How did the Army Council hear of Mabel’s relationship? In Mabel’s case it appears it was from her mother-in-law, who wrote to the Army Council six months after Amy’s birth. At this point, Mabel’s eldest child had been adopted by his grandmother, and Mrs Beadsworth Senior was writing in an attempt to obtain more money. However, she framed her argument by highlighting the supposed unfitness of her daughter-in-law to be a mother:

I was told that [Alec’s] pay would cease when she give birth to a bastard child, do you call that misconduct and motherless when she stay out all night with men […] it is a disgrace to the name of women.

Here Amy is referred to by the highly moralistic label of ‘bastard child’, implicitly noting her mother’s transgression. At this time, ‘bastard’ was still most commonly used in its legal sense, but in this letter it also carries highly negative connotations that were enforced through a response-demanding utterance: ‘do you not call that misconduct’. Mrs Beadsworth Senior goes as far as to say that her daughter-in-law’s children are effectively “motherless” because of Mabel’s supposedly frequent absence and immoral behaviour with men. Here, a woman leaving her children to go out at night is constructed as a crime against the natural, ‘moral’ order of things. Mrs Beadsworth Senior was taking up the moral crusade against her own daughter-in-law.

The only remaining letter from Mabel herself is dated September 1931. Written 15 years after cessation of her pension, her fate was one of destitution in this pre-welfare state. She was in a workhouse. Her appeal for financial help in the form of a reinstated pension draws on a highly personal narrative in the hope that her life experiences were valuable. In the absence of any state help after Amy’s birth, Mabel testifies that,

Since my second child of my husband’s was 3 years of age, I have lived with a man named Dakin by whom I have had eight children who has now left me since March of last year, thus my reason for being in the institution, and am told by my solicitor […] to apply to you for pension.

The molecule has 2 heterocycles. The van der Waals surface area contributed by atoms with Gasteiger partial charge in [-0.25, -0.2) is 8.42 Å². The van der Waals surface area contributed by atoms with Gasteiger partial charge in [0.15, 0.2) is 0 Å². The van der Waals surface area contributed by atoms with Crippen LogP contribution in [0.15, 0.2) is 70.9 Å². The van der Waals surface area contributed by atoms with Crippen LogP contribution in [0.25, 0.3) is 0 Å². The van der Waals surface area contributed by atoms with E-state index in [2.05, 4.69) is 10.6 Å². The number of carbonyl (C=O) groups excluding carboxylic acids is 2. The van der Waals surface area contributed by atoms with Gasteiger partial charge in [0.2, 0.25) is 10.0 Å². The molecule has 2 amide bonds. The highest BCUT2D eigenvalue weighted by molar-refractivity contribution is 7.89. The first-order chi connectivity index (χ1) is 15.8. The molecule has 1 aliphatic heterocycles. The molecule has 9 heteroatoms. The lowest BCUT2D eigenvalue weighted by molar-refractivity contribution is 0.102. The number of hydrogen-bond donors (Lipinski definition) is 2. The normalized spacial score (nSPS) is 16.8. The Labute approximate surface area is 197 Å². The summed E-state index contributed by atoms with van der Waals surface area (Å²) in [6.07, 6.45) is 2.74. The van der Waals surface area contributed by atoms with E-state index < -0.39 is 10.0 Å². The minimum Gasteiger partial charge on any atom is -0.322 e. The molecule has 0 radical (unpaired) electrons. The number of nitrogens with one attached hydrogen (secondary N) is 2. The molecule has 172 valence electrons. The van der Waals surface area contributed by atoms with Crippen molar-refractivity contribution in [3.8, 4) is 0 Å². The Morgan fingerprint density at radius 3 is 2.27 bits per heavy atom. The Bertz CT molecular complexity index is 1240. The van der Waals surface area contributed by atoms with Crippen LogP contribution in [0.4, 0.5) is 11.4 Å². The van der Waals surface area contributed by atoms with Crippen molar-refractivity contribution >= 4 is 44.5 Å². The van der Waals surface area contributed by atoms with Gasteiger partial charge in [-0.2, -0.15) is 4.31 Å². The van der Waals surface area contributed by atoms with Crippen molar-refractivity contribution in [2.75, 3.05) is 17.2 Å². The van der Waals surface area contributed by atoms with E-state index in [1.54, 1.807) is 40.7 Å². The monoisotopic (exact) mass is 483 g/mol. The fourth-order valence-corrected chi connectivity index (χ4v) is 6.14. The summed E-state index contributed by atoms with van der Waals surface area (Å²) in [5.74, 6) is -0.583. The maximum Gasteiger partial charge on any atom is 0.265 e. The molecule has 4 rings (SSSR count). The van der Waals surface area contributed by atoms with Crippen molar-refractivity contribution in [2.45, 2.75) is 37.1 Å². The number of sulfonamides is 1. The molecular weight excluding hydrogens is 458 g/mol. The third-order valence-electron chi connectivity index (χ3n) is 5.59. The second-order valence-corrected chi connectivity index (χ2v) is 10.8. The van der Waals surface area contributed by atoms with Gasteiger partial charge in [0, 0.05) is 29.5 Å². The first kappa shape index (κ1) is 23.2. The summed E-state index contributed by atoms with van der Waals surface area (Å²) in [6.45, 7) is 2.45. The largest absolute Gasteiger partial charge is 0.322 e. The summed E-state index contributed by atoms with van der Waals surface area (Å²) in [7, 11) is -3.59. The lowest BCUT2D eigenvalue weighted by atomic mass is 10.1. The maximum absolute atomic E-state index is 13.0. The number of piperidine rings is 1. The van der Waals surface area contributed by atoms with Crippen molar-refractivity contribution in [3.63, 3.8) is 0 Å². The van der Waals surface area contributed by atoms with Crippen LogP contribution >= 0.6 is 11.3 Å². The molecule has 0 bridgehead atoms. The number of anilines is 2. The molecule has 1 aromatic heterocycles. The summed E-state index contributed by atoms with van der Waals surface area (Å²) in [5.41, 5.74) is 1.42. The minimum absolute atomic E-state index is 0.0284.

Again, Mabel seems to have found a man to take care of her and her growing family – she would have had 11 children, of whom nine would be under the age of 16 at this point – but has been abandoned by him, leaving her destitute. The gap in the coherence of her argument here may have hidden a series of desperate misfortunes that lead her to take the drastic step of entering the workhouse. Intriguingly, Mabel’s letter continues with her own attempt to engage with her moral surveillance:

I had endless trouble with my husband’s mother who I found was not legally married to my husband’s father, which I did not find out until I had to have my marriage lines to obtain Army pay as both his mother and father were witnesses at my wedding […]

The feud between Mabel and her mother-in-law is brought up as evidence of her own good character. The morality of legal marriage is used as a weapon by both women against each other. We can see that the surveillance of widows extended to family, employers and neighbours, all of whom were expected to contribute to and draw upon the official state surveillance and set any discussion within largely state-approved parameters.